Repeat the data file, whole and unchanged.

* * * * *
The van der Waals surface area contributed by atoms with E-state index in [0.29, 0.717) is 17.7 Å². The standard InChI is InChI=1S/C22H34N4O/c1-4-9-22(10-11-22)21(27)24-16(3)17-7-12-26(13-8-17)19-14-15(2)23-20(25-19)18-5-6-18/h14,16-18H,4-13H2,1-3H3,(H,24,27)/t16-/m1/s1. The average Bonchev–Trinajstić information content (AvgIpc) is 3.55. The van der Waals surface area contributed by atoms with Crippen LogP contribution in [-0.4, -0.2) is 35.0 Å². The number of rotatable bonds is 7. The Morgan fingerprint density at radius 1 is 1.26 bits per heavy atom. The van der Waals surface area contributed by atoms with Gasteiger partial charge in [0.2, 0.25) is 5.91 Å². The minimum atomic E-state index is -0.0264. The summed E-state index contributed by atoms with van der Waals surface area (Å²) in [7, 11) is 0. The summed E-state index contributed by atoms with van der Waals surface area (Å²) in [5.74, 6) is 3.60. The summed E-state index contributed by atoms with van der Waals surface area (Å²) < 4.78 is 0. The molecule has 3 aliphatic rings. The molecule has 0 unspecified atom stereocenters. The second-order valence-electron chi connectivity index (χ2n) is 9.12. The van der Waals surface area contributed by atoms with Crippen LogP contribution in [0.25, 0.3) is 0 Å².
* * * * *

The van der Waals surface area contributed by atoms with E-state index in [0.29, 0.717) is 17.7 Å². The standard InChI is InChI=1S/C22H34N4O/c1-4-9-22(10-11-22)21(27)24-16(3)17-7-12-26(13-8-17)19-14-15(2)23-20(25-19)18-5-6-18/h14,16-18H,4-13H2,1-3H3,(H,24,27)/t16-/m1/s1. The average Bonchev–Trinajstić information content (AvgIpc) is 3.55. The van der Waals surface area contributed by atoms with Crippen LogP contribution in [-0.4, -0.2) is 35.0 Å². The number of rotatable bonds is 7. The Morgan fingerprint density at radius 1 is 1.26 bits per heavy atom. The van der Waals surface area contributed by atoms with Gasteiger partial charge in [0.2, 0.25) is 5.91 Å². The minimum atomic E-state index is -0.0264. The summed E-state index contributed by atoms with van der Waals surface area (Å²) in [7, 11) is 0. The summed E-state index contributed by atoms with van der Waals surface area (Å²) in [5.74, 6) is 3.60. The summed E-state index contributed by atoms with van der Waals surface area (Å²) < 4.78 is 0. The molecule has 3 aliphatic rings. The molecule has 0 unspecified atom stereocenters. The second-order valence-electron chi connectivity index (χ2n) is 9.12. The van der Waals surface area contributed by atoms with Crippen LogP contribution in [0.25, 0.3) is 0 Å².